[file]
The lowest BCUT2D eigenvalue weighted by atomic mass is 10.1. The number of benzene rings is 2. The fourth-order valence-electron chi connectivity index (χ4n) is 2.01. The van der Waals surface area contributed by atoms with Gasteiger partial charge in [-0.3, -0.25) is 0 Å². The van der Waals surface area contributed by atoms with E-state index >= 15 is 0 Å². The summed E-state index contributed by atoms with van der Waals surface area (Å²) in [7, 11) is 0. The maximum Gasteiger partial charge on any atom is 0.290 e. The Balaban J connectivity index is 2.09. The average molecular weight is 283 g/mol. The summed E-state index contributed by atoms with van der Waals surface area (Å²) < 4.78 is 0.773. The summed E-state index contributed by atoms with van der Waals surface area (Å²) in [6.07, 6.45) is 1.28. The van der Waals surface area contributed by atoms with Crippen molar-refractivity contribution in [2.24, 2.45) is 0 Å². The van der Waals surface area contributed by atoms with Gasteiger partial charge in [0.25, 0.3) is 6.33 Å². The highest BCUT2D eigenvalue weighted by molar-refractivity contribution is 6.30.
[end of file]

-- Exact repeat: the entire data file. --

The lowest BCUT2D eigenvalue weighted by atomic mass is 10.1. The number of benzene rings is 2. The fourth-order valence-electron chi connectivity index (χ4n) is 2.01. The van der Waals surface area contributed by atoms with Gasteiger partial charge in [-0.3, -0.25) is 0 Å². The van der Waals surface area contributed by atoms with E-state index >= 15 is 0 Å². The summed E-state index contributed by atoms with van der Waals surface area (Å²) in [7, 11) is 0. The maximum Gasteiger partial charge on any atom is 0.290 e. The Balaban J connectivity index is 2.09. The average molecular weight is 283 g/mol. The summed E-state index contributed by atoms with van der Waals surface area (Å²) < 4.78 is 0.773. The summed E-state index contributed by atoms with van der Waals surface area (Å²) in [6.07, 6.45) is 1.28. The van der Waals surface area contributed by atoms with Crippen molar-refractivity contribution in [2.24, 2.45) is 0 Å². The van der Waals surface area contributed by atoms with Gasteiger partial charge in [0.25, 0.3) is 6.33 Å². The highest BCUT2D eigenvalue weighted by molar-refractivity contribution is 6.30.